Take a minute to monitor how you react—both mentally and physically—to these uncomfortable situations and work to develop immunity to them. This will go a long way in reducing the negative impact they have on your day. You must stay focused and have a positive attitude while selling.

Although it’s been over a decade,  I can still vividly recall a day when I was a door-to-door salesperson back in graduate school. I remember knocking on a door and encountering a very aggressive prospect who was not happy to have a stranger knock on his door and, needless to say, didn’t purchase from me. After being asked to leave the property, I walked to the next home and knocked on the door. The home belonged to an elderly couple who weren’t good prospects. I asked them who in the neighborhood had kids and might be a good fit for the product I was selling. The elderly couple proceeded to point out a few houses I should try.

One of the homes they pointed to was the house that I had just come from. Before I could mention that I had already visited the house, they informed me that the homeowner’s child was dying of cancer and that, although they were a good fit for my prospecting criteria, due to the circumstances they would probably be in no mood to talk with anyone.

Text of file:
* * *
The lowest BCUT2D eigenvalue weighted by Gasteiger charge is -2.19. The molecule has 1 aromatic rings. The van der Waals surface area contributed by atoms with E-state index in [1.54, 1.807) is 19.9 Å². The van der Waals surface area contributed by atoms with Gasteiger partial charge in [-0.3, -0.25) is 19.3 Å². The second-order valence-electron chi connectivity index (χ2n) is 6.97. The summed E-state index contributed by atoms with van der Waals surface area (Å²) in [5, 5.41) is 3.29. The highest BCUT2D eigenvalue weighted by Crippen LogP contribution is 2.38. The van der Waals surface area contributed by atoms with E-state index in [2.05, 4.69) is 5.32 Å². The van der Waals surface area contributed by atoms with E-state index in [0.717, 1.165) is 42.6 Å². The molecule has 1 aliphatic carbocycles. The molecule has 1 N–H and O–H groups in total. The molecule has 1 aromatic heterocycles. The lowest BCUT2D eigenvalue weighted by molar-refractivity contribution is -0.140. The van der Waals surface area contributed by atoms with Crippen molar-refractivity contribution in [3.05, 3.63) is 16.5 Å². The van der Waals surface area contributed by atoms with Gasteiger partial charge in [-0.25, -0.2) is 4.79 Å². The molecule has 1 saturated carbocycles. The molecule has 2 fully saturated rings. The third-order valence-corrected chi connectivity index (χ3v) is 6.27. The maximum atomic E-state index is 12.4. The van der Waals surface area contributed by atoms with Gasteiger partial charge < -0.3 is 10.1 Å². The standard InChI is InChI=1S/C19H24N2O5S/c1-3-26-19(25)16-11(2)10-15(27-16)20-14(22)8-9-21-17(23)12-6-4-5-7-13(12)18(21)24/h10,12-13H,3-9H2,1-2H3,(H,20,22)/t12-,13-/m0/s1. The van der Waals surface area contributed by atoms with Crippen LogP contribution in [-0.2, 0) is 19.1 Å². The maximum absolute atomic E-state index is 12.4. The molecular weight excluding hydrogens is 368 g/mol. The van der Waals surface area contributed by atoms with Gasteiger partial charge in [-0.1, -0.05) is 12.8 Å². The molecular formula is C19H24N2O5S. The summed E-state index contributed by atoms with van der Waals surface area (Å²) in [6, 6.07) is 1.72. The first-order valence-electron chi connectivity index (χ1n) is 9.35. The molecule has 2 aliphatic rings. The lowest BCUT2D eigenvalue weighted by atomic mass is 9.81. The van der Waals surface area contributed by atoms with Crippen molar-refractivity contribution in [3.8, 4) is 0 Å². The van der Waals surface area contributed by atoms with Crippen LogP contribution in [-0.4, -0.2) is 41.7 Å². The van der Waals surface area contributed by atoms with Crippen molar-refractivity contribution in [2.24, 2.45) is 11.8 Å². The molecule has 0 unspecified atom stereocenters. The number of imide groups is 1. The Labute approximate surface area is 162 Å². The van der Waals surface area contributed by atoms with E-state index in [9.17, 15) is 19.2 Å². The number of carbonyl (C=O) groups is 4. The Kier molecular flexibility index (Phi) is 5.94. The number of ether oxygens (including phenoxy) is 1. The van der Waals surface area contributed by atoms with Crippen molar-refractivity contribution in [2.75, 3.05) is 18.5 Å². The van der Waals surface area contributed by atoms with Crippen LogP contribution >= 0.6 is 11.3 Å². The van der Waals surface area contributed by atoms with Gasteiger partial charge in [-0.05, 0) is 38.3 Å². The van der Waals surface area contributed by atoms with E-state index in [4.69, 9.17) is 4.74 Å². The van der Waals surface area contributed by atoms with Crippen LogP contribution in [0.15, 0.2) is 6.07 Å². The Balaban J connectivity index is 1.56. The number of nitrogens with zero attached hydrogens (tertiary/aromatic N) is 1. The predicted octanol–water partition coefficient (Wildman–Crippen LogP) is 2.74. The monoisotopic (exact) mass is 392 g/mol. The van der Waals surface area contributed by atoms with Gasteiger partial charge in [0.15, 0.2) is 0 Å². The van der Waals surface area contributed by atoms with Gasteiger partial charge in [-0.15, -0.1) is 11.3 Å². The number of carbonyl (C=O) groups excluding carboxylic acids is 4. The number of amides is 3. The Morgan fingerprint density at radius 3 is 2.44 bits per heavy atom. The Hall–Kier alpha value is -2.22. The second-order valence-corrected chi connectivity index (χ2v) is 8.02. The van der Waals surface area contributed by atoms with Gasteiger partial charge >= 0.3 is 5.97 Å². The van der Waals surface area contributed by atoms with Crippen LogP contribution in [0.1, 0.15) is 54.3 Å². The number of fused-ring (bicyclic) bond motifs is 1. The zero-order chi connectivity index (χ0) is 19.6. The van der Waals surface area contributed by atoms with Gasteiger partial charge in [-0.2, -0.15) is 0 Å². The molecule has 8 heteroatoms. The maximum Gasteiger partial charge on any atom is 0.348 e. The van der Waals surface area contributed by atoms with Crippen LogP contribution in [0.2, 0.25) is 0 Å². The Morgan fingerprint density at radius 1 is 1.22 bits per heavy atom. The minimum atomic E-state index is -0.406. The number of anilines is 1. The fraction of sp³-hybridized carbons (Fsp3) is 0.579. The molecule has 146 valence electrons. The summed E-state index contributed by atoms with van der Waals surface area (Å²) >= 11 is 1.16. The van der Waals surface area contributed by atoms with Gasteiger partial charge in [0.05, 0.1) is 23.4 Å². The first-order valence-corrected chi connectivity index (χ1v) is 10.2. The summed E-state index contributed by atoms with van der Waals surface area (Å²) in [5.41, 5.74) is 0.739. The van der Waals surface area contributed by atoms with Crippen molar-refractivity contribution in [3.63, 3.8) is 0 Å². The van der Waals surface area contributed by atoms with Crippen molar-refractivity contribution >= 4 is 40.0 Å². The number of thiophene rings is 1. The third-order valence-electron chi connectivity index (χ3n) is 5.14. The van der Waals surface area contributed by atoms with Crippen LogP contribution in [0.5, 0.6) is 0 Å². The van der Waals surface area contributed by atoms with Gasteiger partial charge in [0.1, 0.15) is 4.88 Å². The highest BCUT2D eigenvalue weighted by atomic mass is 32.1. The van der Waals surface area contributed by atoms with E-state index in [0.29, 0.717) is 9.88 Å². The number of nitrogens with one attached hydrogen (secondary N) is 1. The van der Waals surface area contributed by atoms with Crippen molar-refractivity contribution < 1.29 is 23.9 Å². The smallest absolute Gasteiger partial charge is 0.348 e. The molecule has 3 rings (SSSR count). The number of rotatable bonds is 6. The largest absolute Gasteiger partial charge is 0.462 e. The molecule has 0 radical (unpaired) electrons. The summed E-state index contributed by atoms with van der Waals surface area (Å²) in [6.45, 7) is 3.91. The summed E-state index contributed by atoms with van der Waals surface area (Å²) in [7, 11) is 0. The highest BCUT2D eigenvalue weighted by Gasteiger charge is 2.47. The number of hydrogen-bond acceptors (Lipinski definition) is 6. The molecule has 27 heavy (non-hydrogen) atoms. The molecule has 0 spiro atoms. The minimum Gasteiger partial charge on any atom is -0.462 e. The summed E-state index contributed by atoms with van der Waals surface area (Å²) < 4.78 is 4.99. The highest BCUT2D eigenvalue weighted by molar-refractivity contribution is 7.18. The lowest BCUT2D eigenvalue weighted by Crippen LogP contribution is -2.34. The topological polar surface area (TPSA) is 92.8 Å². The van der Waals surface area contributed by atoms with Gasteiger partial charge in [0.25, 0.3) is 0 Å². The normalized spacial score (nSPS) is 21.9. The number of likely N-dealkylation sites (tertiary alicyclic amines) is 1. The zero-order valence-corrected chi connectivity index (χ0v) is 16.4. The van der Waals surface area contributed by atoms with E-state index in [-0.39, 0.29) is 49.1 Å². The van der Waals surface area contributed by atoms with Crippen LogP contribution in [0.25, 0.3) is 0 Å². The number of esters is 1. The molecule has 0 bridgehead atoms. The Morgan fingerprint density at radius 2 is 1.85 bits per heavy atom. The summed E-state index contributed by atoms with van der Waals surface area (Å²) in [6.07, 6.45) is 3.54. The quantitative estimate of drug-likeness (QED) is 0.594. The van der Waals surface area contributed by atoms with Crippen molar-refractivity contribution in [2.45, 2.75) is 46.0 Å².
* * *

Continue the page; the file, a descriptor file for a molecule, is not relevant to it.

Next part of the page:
As you can imagine I was taken aback, immediately regretting all the hateful remarks I had said under my breath while walking away. It was a lesson that taught me to never judge and never take rejection personally. You cannot possibly know everything that a prospect is dealing with in their personal lives.

Develop good habits

This can be tough. Staying focused and remembering best practices—especially when they are needed most—is not for the faint of heart. Your best chance of success is to rely on well-developed habits. They say it takes 21 days to develop a habit and integrate it into your existing routine. While I’m not sure this is the maximum time requirement, I know that habits require planning and disciplined repetition.

Here are a few powerful habits to add to your workday to increase your sales productivity:


When it comes to sales, your schedule is your lifeline. You should know what you will be doing at all times of your workday. Prioritize your calls and meetings according to your schedule. Try planning your first calls in the morning and callbacks in the afternoon. Figure out what makes the most sense: create a schedule, stay agile, and stick to it!

Positive affirmations

Staying positive and maintaining a good mood, especially while dealing with the challenges of interfacing with the outside world, is important. Positive affirmations are effective and useful when it comes to keeping your mind in the game and staying focused.